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Sunflower oil for 'good' cholesterol

The monounsaturated fats found in vegetable oils and nuts can help boost a person's ‘good’ cholesterol levels when added to an overall diet that curbs ‘bad’ LDL cholesterol.

Sunflower oil for

The monounsaturated fats found in vegetable oils and nuts can help boost a person's 'good' cholesterol levels when added to an overall diet that curbs 'bad' LDL cholesterol.

Monounsaturated fats are an important ingredient in a generally heart-healthy diet. In the past, the traditional Mediterranean diet - rich in monounsaturated fats from olive oil and nuts, but low in saturated fat from meat and dairy - has been linked to a low risk of heart disease. It has also been suggested that Mediterranean - style eating can cut the odds of developing diabetes and metabolic syndrome, a collection of heart disease risk factors that includes high blood pressure, abdominal obesity and low levels of 'good' HDL cholesterol.

Researchers analysed the effects of adding monounsaturated fats to a high-fibre vegetarian diet that had previously been shown to curb LDL cholesterol in adults with elevated levels. They had 24 Canadian patients with high cholesterol, spend one month on a standard low-saturated-fat diet prescribed for cholesterol-lowering. The participants then spent another month on the vegetarian diet; but half were randomly assigned to replace 13 percent of their daily carbohydrates with monounsaturated fats - in the form of sunflower oil.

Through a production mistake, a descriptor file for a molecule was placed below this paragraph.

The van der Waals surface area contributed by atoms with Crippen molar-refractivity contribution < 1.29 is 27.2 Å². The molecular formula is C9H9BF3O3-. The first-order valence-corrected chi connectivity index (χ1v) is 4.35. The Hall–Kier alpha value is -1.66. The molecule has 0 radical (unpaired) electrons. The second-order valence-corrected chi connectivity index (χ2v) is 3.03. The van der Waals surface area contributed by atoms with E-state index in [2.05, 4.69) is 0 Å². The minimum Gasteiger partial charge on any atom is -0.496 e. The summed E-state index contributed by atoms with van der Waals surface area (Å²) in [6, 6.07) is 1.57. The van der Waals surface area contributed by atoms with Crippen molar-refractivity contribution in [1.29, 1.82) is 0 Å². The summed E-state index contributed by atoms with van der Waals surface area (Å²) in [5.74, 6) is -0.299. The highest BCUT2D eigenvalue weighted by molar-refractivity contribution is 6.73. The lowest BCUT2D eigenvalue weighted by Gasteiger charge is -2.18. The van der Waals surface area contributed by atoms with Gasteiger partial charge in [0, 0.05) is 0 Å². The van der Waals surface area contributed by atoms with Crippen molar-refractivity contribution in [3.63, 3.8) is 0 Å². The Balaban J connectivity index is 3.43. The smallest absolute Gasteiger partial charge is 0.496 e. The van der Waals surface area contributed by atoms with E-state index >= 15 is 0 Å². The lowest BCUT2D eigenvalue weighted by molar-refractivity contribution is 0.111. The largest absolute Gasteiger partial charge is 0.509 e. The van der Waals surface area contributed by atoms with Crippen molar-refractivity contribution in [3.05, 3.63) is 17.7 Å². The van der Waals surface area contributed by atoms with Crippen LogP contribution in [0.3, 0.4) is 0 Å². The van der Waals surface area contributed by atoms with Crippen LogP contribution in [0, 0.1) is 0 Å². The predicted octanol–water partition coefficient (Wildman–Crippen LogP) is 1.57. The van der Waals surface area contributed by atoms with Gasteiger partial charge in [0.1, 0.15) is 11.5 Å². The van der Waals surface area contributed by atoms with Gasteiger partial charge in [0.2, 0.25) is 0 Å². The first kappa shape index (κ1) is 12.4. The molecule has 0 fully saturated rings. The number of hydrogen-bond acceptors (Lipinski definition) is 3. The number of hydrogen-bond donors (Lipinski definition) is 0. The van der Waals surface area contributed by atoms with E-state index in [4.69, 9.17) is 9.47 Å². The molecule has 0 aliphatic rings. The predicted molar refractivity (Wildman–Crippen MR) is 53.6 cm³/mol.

At the end of the month, it was found that both diet groups showed a similar reduction in LDL cholesterol, of about 20 percent. The total LDL reduction over the two months - the standard cholesterol-cutting diet, plus the vegetarian ones - was 35 percent in both groups, comparable to the benefits that have been seen with cholesterol-lowering statin drugs.

However, the monounsaturated fat group also showed an average increase in HDL cholesterol of about 12 percent, whereas the comparison group showed no change overall. The former group also had a reduction in levels in C-reactive protein, a marker of inflammation in the blood vessels that has been associated with heart disease risk.

This is good news for people with high cholesterol who want to give diet a serious try before resorting to medication. The researchers suggest that people should replace some of their highly refined carbohydrates - like white bread and processed foods - with monounsaturated fats (available in nuts, avocados, sunflower and  olive oil). But the fats are not a magic bullet, and overall eating habits are the key.
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